In a rare interview, Chretien was forthright about what happened to turn the economy around and set the stage for the country’s “Payoff Decade.” He said, “There would have been a day when we would have been the Greece of today. I knew we were in a bind and we had to do something. I said to myself, I will do it. I might be Prime Minister for only one term, but I will do it.”
We frequently hear from the particularly naïve that they want to take the money out of politics. That claim recently resounded from the Occupiers of Wall Street and other locations — apparently so they could keep the loot for themselves, if the $500,000 they raised was any indication. Scratch a Marxist with a bank-roll, and you’ll expose a hypocrite every time.
Ditto for politicians. Extracting money from their hot little hands is like prying the BlackBerry from Anthony Weiner’s. Just ain’t gonna happen.
Politics is money. Lots and lots of it. Why else would bums with no discernible skills but a burning lust for other people’s hard-earned bucks flock to public office?
Consider the average politician. Tragically, he’s born without the sense God gave amoebas — but with a whale-sized ego. How will he ever reconcile the two?
Then the whiz-kid hits kindergarten. You remember him: the crybaby everybody hated for tattling on us about everything, all the time.
The Occupy Wall Street Movement’s list of crimes grows daily. Since this writer last reported on the leftist OWS, citing John Nolte’s blog at Big Journalism, the list of crimes has increased more than 30 percent.
Many people are lamenting the failure of the Congressional "Super Committee" to come up with an agreement on ways to reduce the runaway federal deficits. But you cannot judge success or failure without knowing what the goal was. If you think the goal was to solve the country's fiscal crisis, then obviously the Super Committee was a complete failure. But, if you think the goal was to improve the chances of the Obama administration being re-elected in 2012, it was a complete success.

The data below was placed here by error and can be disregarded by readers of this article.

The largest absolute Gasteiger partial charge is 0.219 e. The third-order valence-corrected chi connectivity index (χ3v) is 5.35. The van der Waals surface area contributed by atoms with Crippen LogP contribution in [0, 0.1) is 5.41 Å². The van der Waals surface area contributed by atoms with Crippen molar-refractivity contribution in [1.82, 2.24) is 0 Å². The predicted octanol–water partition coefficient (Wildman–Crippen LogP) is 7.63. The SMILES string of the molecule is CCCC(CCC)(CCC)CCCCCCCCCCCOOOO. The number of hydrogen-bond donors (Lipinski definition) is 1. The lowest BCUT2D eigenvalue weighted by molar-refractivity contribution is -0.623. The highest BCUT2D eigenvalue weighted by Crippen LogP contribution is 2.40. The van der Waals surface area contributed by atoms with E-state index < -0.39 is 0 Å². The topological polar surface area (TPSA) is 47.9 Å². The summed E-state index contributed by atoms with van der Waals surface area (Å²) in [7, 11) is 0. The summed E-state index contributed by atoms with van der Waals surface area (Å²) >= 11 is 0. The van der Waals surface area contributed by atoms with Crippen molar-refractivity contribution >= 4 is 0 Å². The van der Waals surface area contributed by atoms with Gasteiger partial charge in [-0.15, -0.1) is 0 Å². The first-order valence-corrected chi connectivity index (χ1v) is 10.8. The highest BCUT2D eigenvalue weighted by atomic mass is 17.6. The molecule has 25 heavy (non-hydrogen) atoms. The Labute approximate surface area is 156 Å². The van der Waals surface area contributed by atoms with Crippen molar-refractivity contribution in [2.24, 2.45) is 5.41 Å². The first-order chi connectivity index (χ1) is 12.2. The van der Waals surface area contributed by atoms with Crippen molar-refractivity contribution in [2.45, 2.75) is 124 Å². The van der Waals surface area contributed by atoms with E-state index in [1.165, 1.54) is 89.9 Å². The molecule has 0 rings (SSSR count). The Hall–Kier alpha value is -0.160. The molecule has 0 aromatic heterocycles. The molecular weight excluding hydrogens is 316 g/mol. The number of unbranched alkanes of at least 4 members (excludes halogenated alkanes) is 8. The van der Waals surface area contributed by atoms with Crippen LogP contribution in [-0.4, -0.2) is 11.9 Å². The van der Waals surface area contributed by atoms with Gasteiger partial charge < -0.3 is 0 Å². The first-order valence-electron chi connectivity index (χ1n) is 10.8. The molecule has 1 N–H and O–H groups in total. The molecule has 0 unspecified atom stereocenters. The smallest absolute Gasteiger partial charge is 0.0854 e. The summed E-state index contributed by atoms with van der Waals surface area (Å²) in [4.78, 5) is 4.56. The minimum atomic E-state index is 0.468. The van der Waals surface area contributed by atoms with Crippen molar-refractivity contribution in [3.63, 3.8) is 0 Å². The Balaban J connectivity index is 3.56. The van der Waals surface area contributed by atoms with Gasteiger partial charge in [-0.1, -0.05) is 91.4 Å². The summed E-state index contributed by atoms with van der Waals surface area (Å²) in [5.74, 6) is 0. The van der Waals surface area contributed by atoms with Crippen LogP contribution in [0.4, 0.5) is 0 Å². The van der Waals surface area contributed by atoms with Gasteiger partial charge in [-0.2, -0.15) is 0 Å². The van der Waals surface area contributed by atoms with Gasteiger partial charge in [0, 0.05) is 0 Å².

Thomas Edison invented the incandescent bulb, the phonograph, the DC motor and other items in everyday use and became wealthy by doing so. Thomas Watson founded IBM and became rich through his company's contribution to the computation revolution. Lloyd Conover, while in the employ of Pfizer, created the antibiotic tetracycline. Though Edison, Watson, Conover and Pfizer became wealthy, whatever wealth they received pales in comparison with the extraordinary benefits received by ordinary people. Billions of people benefited from safe and efficient lighting. Billions more were the ultimate beneficiaries of the computer, and untold billions benefited from healthier lives gained from access to tetracycline.
President Barack Obama, in stoking up class warfare, said, "I do think at a certain point you've made enough money." This is lunacy. Andrew Carnegie's steel empire produced the raw materials that built the physical infrastructure of the United States. Bill Gates co-founded Microsoft and produced software products that aided the computer revolution. But Carnegie had amassed quite a fortune long before he built Carnegie Steel Co., and Gates had quite a fortune by 1990. Had they the mind of our president, we would have lost much of their contributions, because they had already "made enough money."
Class warfare thrives on ignorance about the sources of income. Listening to some of the talk about income differences, one would think that there's a pile of money meant to be shared equally among Americans.
Four of MF Global’s former clients have made public their experiences with the failed financial derivatives broker, each of them losing their money and two of them their businesses as a result of MF Global’s bankruptcy. One, a commodity trading advisor who wishes to remain anonymous, described her experience when she first learned that MF Global was in trouble: